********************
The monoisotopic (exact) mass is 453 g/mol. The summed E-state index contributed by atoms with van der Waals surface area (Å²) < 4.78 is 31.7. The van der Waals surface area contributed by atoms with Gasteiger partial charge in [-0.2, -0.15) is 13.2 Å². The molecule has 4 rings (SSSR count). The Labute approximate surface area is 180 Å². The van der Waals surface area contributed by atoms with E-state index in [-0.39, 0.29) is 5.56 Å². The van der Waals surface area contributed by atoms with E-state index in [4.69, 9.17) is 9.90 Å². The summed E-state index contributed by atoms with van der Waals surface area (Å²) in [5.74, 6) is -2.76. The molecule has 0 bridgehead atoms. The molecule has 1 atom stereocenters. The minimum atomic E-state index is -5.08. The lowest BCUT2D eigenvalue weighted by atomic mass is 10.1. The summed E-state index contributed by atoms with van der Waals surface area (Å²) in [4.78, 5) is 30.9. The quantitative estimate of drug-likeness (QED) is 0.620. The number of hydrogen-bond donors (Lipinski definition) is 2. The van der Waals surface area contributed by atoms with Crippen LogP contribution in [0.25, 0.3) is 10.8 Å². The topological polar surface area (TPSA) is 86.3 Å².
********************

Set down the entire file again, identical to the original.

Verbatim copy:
The monoisotopic (exact) mass is 453 g/mol. The summed E-state index contributed by atoms with van der Waals surface area (Å²) < 4.78 is 31.7. The van der Waals surface area contributed by atoms with Gasteiger partial charge in [-0.2, -0.15) is 13.2 Å². The molecule has 4 rings (SSSR count). The Labute approximate surface area is 180 Å². The van der Waals surface area contributed by atoms with E-state index in [-0.39, 0.29) is 5.56 Å². The van der Waals surface area contributed by atoms with E-state index in [4.69, 9.17) is 9.90 Å². The summed E-state index contributed by atoms with van der Waals surface area (Å²) in [5.74, 6) is -2.76. The molecule has 0 bridgehead atoms. The molecule has 1 atom stereocenters. The minimum atomic E-state index is -5.08. The lowest BCUT2D eigenvalue weighted by atomic mass is 10.1. The summed E-state index contributed by atoms with van der Waals surface area (Å²) in [4.78, 5) is 30.9. The quantitative estimate of drug-likeness (QED) is 0.620. The number of hydrogen-bond donors (Lipinski definition) is 2. The van der Waals surface area contributed by atoms with Crippen LogP contribution in [0.25, 0.3) is 10.8 Å². The topological polar surface area (TPSA) is 86.3 Å².